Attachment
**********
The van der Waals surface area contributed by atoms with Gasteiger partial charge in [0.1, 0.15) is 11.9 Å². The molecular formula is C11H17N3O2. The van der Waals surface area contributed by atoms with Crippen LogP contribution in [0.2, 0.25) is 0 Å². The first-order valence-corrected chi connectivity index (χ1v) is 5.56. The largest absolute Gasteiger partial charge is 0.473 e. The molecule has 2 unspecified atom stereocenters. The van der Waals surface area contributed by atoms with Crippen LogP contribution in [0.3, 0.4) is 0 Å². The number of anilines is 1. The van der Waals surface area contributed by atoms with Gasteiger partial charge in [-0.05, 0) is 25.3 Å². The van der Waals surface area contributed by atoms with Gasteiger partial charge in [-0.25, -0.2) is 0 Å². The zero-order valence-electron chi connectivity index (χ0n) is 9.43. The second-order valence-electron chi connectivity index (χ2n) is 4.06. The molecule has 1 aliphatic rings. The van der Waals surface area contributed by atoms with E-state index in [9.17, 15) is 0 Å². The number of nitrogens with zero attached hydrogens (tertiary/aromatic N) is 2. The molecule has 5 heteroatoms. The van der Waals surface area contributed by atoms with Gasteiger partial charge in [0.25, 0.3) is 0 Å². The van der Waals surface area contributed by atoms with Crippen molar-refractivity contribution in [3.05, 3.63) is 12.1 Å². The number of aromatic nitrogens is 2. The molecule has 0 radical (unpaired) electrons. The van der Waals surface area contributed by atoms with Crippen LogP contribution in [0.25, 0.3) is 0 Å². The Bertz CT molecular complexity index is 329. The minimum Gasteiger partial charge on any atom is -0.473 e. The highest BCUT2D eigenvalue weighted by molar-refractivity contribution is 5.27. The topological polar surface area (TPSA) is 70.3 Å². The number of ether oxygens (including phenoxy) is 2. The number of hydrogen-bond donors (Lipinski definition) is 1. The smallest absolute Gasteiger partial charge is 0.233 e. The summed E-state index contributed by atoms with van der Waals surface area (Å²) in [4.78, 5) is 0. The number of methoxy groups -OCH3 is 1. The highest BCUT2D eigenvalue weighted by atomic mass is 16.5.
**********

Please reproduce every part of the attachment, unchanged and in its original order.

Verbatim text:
The van der Waals surface area contributed by atoms with Gasteiger partial charge in [0.1, 0.15) is 11.9 Å². The molecular formula is C11H17N3O2. The van der Waals surface area contributed by atoms with Crippen LogP contribution in [0.2, 0.25) is 0 Å². The first-order valence-corrected chi connectivity index (χ1v) is 5.56. The largest absolute Gasteiger partial charge is 0.473 e. The molecule has 2 unspecified atom stereocenters. The van der Waals surface area contributed by atoms with Crippen LogP contribution in [0.3, 0.4) is 0 Å². The number of anilines is 1. The van der Waals surface area contributed by atoms with Gasteiger partial charge in [-0.05, 0) is 25.3 Å². The van der Waals surface area contributed by atoms with Gasteiger partial charge in [-0.25, -0.2) is 0 Å². The zero-order valence-electron chi connectivity index (χ0n) is 9.43. The second-order valence-electron chi connectivity index (χ2n) is 4.06. The molecule has 1 aliphatic rings. The van der Waals surface area contributed by atoms with E-state index in [9.17, 15) is 0 Å². The number of nitrogens with zero attached hydrogens (tertiary/aromatic N) is 2. The molecule has 5 heteroatoms. The van der Waals surface area contributed by atoms with Gasteiger partial charge in [0.25, 0.3) is 0 Å². The van der Waals surface area contributed by atoms with Crippen molar-refractivity contribution in [3.05, 3.63) is 12.1 Å². The number of aromatic nitrogens is 2. The molecule has 0 radical (unpaired) electrons. The van der Waals surface area contributed by atoms with Crippen LogP contribution in [0.25, 0.3) is 0 Å². The Bertz CT molecular complexity index is 329. The minimum Gasteiger partial charge on any atom is -0.473 e. The highest BCUT2D eigenvalue weighted by molar-refractivity contribution is 5.27. The topological polar surface area (TPSA) is 70.3 Å². The number of ether oxygens (including phenoxy) is 2. The number of hydrogen-bond donors (Lipinski definition) is 1. The smallest absolute Gasteiger partial charge is 0.233 e. The summed E-state index contributed by atoms with van der Waals surface area (Å²) in [4.78, 5) is 0. The number of methoxy groups -OCH3 is 1. The highest BCUT2D eigenvalue weighted by atomic mass is 16.5.